It can be quite depressing sometimes, looking at the world and thinking how much needs to change. All those wrong turns we’ve taken as a society valuing the wrong things for the wrong reasons (we’re pretty much the first generation, for instance, who don’t see our principal role as that of passing on the lessons of the past; but we are the first to see elderly parents as an encumbrance best out-sourced to “care” homes). Such societal wrongs seem to provoke three reactions: the ostrich-like ignoring of the reality; the shrug of the shoulder, what-can-one-do acceptance of the status quo; and the radical, up-with-this-I-will-not-put of the change agent. It was, of course, Marx who said that: “Philosophers have only interpreted the world…the point is to change it“. However, despite my rather iconoclastic thinking, I’ve never been much of a sans culottes revolutionary. In fact, I’ve always been rather suspicious of the action-orientated eager beavers rushing overhead frantically making things happen.
For me, change is always more effective when it comes from within; and, to that end, I prefer to influence it and let it happen in its own good time. Change rarely works when it’s forced on either an individual or an organisation. Real change occurs when the person is themselves the agent rather than the object. And the gestation period for that moment of self-realisation differs by person, organisation and issue. The natural process of change can be helped by thinkers, and coaches. By providing a questioning environment they in effect give permission for people to think and feel differently and to realise that there is no rule book which states that life had to turn out this way.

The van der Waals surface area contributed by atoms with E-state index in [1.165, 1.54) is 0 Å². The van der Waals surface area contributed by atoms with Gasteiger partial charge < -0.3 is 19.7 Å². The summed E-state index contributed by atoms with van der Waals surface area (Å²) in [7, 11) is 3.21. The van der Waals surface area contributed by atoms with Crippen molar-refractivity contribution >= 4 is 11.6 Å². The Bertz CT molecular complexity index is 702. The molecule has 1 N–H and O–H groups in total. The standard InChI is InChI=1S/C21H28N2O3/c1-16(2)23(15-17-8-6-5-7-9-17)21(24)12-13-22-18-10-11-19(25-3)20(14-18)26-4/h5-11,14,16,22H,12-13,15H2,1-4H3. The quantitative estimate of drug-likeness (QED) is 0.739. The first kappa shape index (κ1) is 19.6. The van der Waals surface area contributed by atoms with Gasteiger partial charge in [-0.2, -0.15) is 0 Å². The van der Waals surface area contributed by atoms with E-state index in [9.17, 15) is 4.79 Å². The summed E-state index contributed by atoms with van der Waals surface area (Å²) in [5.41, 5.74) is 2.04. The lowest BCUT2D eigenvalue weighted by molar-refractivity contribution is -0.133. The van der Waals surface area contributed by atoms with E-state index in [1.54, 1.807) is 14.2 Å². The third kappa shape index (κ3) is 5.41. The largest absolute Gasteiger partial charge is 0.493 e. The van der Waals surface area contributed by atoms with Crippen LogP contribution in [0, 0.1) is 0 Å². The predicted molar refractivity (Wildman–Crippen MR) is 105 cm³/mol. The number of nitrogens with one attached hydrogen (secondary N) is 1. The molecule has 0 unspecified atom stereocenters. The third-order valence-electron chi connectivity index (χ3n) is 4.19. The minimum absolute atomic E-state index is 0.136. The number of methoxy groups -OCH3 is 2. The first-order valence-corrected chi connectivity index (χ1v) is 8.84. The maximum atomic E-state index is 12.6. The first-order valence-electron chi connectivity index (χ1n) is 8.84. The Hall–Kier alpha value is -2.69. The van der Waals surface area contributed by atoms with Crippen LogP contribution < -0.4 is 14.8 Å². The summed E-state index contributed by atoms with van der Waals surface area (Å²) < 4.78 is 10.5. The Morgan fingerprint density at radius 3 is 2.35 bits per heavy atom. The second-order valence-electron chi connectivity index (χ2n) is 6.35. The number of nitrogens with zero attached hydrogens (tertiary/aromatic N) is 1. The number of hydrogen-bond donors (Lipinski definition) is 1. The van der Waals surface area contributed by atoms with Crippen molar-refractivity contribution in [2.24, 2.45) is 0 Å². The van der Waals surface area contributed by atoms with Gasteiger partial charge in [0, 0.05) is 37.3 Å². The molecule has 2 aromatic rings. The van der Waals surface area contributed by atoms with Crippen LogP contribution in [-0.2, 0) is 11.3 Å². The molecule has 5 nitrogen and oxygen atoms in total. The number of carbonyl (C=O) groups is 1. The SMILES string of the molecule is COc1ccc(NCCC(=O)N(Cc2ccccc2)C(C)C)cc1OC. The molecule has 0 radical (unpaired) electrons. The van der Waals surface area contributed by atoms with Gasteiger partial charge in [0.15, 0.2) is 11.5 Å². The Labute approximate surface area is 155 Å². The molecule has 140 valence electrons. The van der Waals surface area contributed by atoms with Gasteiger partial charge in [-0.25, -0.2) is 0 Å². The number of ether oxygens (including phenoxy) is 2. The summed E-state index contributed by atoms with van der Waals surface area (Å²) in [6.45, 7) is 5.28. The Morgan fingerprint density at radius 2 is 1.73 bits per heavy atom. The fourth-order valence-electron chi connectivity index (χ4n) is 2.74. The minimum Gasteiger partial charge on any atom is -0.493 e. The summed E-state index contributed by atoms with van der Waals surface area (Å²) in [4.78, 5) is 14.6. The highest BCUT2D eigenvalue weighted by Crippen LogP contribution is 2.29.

Perhaps it’s just me, but I’m beginning to sense that more and more people are beginning to question why things are the way they are and how, perhaps, they can start to change. Two things recently helped to reinforce my view. The first was a marvellous personal event, that of my daughter’s graduation. She was one of nearly 200 young people receiving her BSc in psychology (at the same ceremony there were also around 25 MSc graduates and half a dozen PhDs.). It occurred to me that the huge explosion in the popularity of this subject can only be a good thing for society. Equipping a whole generation of future leaders with the knowledge, interest and scientific understanding of how people think and behave the way they do must be a positive development. Using evidence-based research to consider the effect of both nature and nurture on human behaviour will help us better understand how we can positively impact the society we live in.
The second event was reading a blog. http://blog.wcgworld.com The author (a communications thought leader and himself a PhD Experimental Psychologist) wrote about an MBA class lecture he gave on reputation. What was interesting was less the content of the lecture and more the way he described how these future business leaders addressed their group exercise. Faced with three major corporate issues, the class responded by seeing the solution as being proactive transparency and stakeholder engagement.
Bit by bit we are seeing people question action-orientated leadership, management by results, and a sole focus on shareholder value. Slowly but surely, we are seeing a more mindful approach creep into business, including a growing move towards long-term thinking and environmental sustainability. We need to nurture these thoughts and allow people to feel comfortable challenging current social norms. For instance, rather than accepting that the political debate must be dominated by the demand for growth we should recognise that true happiness is rarely found in mindless acquisition.
I believe that the current zeitgeist has entered the first stage of change, that of questioning. Let’s pause and celebrate, but recognise the inevitability of gradualism.